red for the people of burma

anonymous asked:

Are there any myths involving crystals, gems, minerals, or rocks that give humans special powers?

What comes to mind are talismans and, in the Philippines, they’re specifically called anting-anting or agimat (agimat being more nature given vs man made and thus holding more power).

If they are mineral, it is often tektite or hematite. Sometimes, they are made of organic material and would often have something that resembles a powerful image imprinted on the surface of, for example, wood.

Although, it is more folklore than myth from what I know because it’s isn’t confined to a single story and it’s still being used in the Philippines today and you can buy them in Quiapo, Manila. There’s an anting-anting for every need and for every budget. This is a visual on the agimat, and this is a visual on the anting-anting.

The anting-anting contain religious/Christian-like imagery since they are also seen as powerful in the Philippines. The iconography of Christian images is indigenized and not always accurate to Christian doctrine— like baby Jesus on the first picture, lower left corner (who is naked and, if examined out of the picture, will have a fully erect penis. Otherwise known as “Santo Niño de Titi)


There are myths and superstitions surrounding a multitude of precious stones, although their influence isn’t usually enough to qualify as “special powers.” Mostly they’re just good for luck under certain circumstances (e.g., marriage, childbirth, travel, etc.) or as a preventative measure (e.g., animal attacks, natural disasters, or evil magic directed at the wearer, particularly the Evil Eye [everyone was terrified of the Evil Eye]).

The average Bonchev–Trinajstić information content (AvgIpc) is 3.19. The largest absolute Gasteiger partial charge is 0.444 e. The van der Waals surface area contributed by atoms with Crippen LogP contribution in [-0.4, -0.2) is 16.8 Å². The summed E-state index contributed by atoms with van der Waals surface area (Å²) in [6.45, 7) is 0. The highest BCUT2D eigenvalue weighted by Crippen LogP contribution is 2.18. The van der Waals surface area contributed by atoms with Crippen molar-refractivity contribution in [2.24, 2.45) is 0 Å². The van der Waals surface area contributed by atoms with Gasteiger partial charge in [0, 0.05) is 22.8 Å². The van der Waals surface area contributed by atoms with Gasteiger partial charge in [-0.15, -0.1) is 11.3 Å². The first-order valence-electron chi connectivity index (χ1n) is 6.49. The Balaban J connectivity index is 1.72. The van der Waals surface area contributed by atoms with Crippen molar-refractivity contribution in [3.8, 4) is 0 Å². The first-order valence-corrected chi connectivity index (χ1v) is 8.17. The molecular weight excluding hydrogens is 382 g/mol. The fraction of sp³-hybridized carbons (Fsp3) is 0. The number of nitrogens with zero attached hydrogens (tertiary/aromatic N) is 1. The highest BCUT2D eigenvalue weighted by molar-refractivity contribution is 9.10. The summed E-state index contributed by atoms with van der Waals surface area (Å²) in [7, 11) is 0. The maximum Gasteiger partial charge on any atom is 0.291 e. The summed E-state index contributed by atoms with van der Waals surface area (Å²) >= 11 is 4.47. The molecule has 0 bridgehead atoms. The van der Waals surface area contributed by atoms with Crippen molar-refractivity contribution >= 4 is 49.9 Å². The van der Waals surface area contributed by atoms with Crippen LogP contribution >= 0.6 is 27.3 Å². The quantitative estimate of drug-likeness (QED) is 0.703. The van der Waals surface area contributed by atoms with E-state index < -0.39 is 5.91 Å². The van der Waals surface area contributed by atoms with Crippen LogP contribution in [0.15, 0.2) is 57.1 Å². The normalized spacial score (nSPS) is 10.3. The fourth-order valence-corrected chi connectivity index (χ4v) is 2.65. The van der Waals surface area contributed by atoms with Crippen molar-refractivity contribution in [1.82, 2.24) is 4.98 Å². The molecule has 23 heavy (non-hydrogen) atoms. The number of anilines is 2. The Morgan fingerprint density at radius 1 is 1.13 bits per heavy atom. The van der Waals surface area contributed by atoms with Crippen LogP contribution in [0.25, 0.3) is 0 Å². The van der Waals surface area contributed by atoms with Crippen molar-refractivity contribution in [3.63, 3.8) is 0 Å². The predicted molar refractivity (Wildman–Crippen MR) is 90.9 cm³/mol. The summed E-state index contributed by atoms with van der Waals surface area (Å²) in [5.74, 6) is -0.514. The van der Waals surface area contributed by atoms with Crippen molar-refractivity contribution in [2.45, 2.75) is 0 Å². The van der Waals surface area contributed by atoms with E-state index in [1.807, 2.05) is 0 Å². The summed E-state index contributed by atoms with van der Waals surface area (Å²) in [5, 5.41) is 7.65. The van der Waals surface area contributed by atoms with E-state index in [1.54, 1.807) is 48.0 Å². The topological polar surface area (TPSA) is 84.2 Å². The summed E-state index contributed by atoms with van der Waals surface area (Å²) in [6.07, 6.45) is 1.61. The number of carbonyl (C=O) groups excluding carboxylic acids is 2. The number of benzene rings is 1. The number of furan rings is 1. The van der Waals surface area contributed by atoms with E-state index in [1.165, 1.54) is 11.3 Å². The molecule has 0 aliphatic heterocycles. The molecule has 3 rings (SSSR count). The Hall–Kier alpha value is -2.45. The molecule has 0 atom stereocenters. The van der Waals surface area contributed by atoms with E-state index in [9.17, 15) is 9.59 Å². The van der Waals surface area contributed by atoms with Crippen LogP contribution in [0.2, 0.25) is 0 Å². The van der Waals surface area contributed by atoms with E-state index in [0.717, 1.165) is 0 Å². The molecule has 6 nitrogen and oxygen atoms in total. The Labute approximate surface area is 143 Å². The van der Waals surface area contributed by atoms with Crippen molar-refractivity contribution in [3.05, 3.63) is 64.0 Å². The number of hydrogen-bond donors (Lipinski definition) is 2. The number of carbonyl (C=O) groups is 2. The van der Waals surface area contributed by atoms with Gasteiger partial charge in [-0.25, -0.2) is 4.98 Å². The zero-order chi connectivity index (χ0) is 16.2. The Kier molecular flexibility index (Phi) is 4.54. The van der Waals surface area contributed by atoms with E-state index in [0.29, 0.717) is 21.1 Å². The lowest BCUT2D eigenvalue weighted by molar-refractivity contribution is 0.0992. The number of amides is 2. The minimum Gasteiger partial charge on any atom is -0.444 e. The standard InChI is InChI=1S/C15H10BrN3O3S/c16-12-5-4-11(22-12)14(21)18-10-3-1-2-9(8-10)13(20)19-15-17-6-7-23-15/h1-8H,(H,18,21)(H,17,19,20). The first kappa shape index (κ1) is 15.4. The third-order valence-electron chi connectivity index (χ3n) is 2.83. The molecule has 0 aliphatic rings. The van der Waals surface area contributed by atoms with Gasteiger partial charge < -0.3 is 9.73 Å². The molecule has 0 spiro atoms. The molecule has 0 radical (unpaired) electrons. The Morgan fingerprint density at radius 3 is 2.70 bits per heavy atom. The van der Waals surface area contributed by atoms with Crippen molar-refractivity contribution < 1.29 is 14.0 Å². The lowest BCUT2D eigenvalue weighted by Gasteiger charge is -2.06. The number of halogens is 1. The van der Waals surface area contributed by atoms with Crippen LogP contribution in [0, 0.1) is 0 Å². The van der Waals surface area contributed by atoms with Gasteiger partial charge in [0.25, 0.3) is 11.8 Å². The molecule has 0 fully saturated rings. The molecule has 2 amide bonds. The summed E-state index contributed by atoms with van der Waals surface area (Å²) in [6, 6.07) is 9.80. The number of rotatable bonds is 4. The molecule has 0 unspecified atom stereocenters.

• Most red stones (carnelian, ruby, garnet) were considered protective against diseases or poisoning, either by actually negating the harm or discoloring in the presence of it.
  • Wearing amethyst protected against drunkenness, jade is still considered extremely lucky in China and Japan, and ruby was laid under foundations to prevent the building from collapsing, and agate could grant invisibility.
  • Ancient Mayans implanted multiple precious gems in their teeth to allow them to better communicate with the gods while the Shan people of ancient Burma would sew rubies under their skin to protect them in battle.
  • Curved stones with a hole bored in the larger end, called magatama, feature heavily in early Japanese mythology, although they’re usually used as a trade item.
    • The main exception to this is the Yasakani no Magatama which is a part of the Imperial Regalia of Japan. It’s used in the enthronement  ceremony in combination with a sword and mirror to confer imperial power to the emperor.
  • Multiple Native American tribes of the American Southwest considered turquoise to be significant. Ojibwe dreamcatchers traditionally contain a spider made of the stone to catch and eat bad dreams. In the Acoma Pueblo creation myth, the Creator taught the people how to make turquoise and shell beads that would make the wearer attractive and beloved. The Apache attached pieces to their bows to improve their accuracy.

It should be remembered that in the ancient world, there wasn’t much of a definition of any kind of stone beyond it’s immediately observable properties (e.g., color and hardness), so a lot of precious stones were lumped together under one name or mistaken for one another.

Also, the meaning of a lot of gem names has gotten more specific over time so while sapphire now refers to the gem quality corundum it used to just be the Latin word for blue. SO if you’re looking for a specific type of stone being significant in the ancient world, you might be out of luck.

As a side-note, diamonds are not historically or mythologically significant in any way. Their association with love and courtship is entirely thanks to marketing efforts by the De Beers cartel to keep demand high. This would also be the same cartel that controls the production and supply of the literal tons of high quality diamonds that have been mined in South Africa so that prices stay high as well. 

-the Chorus

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